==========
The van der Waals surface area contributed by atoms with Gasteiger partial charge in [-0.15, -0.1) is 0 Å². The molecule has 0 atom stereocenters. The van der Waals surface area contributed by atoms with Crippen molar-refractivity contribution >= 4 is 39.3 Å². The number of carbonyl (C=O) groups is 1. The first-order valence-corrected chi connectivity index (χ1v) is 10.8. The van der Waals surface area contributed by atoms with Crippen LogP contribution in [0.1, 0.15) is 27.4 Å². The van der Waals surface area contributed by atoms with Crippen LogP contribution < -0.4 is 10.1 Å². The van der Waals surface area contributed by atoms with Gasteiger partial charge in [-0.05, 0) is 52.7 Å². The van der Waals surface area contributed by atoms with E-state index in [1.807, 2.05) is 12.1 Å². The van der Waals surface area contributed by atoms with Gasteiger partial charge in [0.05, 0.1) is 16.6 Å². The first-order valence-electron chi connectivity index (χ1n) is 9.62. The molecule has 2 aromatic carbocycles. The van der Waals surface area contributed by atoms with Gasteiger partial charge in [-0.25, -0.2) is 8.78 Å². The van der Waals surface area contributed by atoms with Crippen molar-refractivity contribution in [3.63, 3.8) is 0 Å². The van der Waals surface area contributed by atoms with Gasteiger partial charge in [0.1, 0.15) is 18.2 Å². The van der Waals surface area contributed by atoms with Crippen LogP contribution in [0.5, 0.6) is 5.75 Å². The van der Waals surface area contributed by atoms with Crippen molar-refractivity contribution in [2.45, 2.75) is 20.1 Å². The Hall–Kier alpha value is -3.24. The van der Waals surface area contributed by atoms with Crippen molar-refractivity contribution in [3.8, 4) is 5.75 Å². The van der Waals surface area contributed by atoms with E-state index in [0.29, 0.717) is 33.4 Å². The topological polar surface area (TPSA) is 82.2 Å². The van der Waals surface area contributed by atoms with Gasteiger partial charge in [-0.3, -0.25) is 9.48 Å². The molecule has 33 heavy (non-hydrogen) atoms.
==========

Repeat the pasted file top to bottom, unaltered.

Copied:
The van der Waals surface area contributed by atoms with Gasteiger partial charge in [-0.15, -0.1) is 0 Å². The molecule has 0 atom stereocenters. The van der Waals surface area contributed by atoms with Crippen molar-refractivity contribution >= 4 is 39.3 Å². The number of carbonyl (C=O) groups is 1. The first-order valence-corrected chi connectivity index (χ1v) is 10.8. The van der Waals surface area contributed by atoms with Crippen LogP contribution in [0.1, 0.15) is 27.4 Å². The van der Waals surface area contributed by atoms with Crippen LogP contribution < -0.4 is 10.1 Å². The van der Waals surface area contributed by atoms with Gasteiger partial charge in [-0.05, 0) is 52.7 Å². The van der Waals surface area contributed by atoms with E-state index in [1.807, 2.05) is 12.1 Å². The van der Waals surface area contributed by atoms with Gasteiger partial charge in [0.05, 0.1) is 16.6 Å². The first-order valence-electron chi connectivity index (χ1n) is 9.62. The molecule has 2 aromatic carbocycles. The van der Waals surface area contributed by atoms with Gasteiger partial charge in [-0.25, -0.2) is 8.78 Å². The van der Waals surface area contributed by atoms with Crippen molar-refractivity contribution in [3.63, 3.8) is 0 Å². The van der Waals surface area contributed by atoms with Gasteiger partial charge in [0.1, 0.15) is 18.2 Å². The van der Waals surface area contributed by atoms with Crippen LogP contribution in [0.5, 0.6) is 5.75 Å². The van der Waals surface area contributed by atoms with Crippen molar-refractivity contribution in [2.45, 2.75) is 20.1 Å². The Hall–Kier alpha value is -3.24. The van der Waals surface area contributed by atoms with Crippen molar-refractivity contribution in [3.8, 4) is 5.75 Å². The van der Waals surface area contributed by atoms with E-state index in [0.29, 0.717) is 33.4 Å². The topological polar surface area (TPSA) is 82.2 Å². The van der Waals surface area contributed by atoms with Gasteiger partial charge in [-0.3, -0.25) is 9.48 Å². The molecule has 33 heavy (non-hydrogen) atoms.